by Peter Nichols Profile Books, hb, pp336, 16.99 [pounds sterling]
Anyone who's read Peter Nichols' earlier books will know that he is a writer of fierce, even overpowering, emotional intensity--last year's Sea Change may seem to be about a sinking boat in the Atlantic, but it's really about a man desperately trying to get to grips with his emotions as he looks back over his lamentable and masochistic marriage to an emotionally unavailable manic depressive. He's a writer who can and does dig around in what Wordsworth called "thoughts that lie too deep for tears."
Similarly, Nichols' latest book appears to be a straightforward piece of historical biography about one Robert FitzRoy, captain of HMS Beagle, the ship that was to propel Charles Darwin to fame, fortune and scientific acclaim. But there's a lot more to FitzRoy than skippering the Beagle, and there's more to Nichols' handling of the story than simply unravelling a convoluted and unlikely narrative.
History remembers FitzRoy as a highly successful sea captain who went on to become governor of New Zealand and the weather 'prophesier' who founded the Met Office. But what history is quiet about is his time as a social experimenter, capturing 'savages' in Tierra del Fuego and bringing them back to England to be raised as 'Christian gentlefolk'. The idea was to turn them into educated, God-fearing, English-speaking robots and then send them home to act as missionaries among their own people.
The experiment fails when the Fuegians start having sex with each other (the girl 'Fuega Basket' was 14 years the junior of the man 'York Minster' who was only 24 himself). Morally devastated, and critically aware that he would lose both his reputation and his job if this ever went public, FitzRoy hotfoots it back to sea to return his charges ASAP. On board HMS Beagle is a young supernumerary by the name or Charles Darwin. In the end, FitzRoy, almost mad with horror at the heresy of his former friend's publication On the Origin of Species (among a few other devils), cuts his own throat with a razor.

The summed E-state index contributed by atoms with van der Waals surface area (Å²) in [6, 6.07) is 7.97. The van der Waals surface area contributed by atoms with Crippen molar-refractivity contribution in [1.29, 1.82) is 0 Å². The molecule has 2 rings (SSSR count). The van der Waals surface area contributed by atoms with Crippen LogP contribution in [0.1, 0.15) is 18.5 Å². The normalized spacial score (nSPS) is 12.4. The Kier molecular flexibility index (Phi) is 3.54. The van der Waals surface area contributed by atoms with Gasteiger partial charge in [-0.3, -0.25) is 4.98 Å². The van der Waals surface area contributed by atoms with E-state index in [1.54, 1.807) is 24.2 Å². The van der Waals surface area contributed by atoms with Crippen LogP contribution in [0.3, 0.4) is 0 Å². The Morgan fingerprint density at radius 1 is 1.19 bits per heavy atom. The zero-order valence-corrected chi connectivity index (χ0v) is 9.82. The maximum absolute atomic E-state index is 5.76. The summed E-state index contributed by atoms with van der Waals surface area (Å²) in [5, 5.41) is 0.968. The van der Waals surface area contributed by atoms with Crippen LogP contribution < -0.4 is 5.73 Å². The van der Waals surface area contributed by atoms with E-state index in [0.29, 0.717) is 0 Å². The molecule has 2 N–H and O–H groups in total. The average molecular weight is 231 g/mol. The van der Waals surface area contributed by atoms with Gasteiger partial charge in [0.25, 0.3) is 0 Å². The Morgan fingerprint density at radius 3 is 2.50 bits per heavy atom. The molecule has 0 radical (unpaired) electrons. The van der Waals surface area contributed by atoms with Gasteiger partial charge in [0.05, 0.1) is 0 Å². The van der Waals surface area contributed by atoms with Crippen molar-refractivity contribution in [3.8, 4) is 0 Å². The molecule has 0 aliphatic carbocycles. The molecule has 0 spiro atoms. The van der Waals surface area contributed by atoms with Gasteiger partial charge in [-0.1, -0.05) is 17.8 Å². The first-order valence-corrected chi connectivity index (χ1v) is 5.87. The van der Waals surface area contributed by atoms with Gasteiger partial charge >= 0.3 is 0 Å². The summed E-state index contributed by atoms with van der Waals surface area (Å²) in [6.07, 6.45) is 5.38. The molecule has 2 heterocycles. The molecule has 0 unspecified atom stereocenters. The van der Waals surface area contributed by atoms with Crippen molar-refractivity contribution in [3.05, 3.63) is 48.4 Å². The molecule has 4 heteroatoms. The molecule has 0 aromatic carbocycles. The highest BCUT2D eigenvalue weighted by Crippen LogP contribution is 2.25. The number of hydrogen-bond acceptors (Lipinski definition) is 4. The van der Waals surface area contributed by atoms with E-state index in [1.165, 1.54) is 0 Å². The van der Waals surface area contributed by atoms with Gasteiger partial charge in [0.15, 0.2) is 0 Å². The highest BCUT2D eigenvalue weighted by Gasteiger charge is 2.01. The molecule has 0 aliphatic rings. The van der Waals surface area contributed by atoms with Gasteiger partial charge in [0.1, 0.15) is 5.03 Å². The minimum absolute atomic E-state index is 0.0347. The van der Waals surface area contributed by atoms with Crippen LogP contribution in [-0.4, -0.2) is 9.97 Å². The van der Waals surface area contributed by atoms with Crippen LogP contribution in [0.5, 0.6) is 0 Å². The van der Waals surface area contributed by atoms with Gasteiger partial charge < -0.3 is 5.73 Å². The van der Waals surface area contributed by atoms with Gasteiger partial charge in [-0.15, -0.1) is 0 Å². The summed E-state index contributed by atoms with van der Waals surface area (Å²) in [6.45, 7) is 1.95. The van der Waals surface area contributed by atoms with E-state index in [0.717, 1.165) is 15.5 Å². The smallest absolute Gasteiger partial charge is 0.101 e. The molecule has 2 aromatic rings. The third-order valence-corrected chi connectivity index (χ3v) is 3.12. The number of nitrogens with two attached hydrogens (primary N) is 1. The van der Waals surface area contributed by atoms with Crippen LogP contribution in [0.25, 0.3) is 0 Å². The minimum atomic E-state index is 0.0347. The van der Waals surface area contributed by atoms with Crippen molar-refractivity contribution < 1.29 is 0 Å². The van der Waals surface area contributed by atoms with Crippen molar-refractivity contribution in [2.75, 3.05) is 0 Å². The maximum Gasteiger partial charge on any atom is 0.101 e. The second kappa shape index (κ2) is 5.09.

Nichols clearly relishes this 'stranger than fiction' tale and can't suppress his natural gusto as he steers you through the madness, the human traffic, the fornicating savages, the suicides, the tormented souls ... Nichols has a gift for getting inside people's heads and this is a terrific book--you can bet that academic critics will give it a raspberry (no footnotes, no index, etc), but sometimes you just want an uninterrupted good old fashioned tale told by one of the best sea writers since Patrick O'Brian.
* Geographical has five copies of Evolution's Captain to give away. To claim one, send your name and address on a postcard marked 'FitzRoy' to the address on page six by 1 October 2003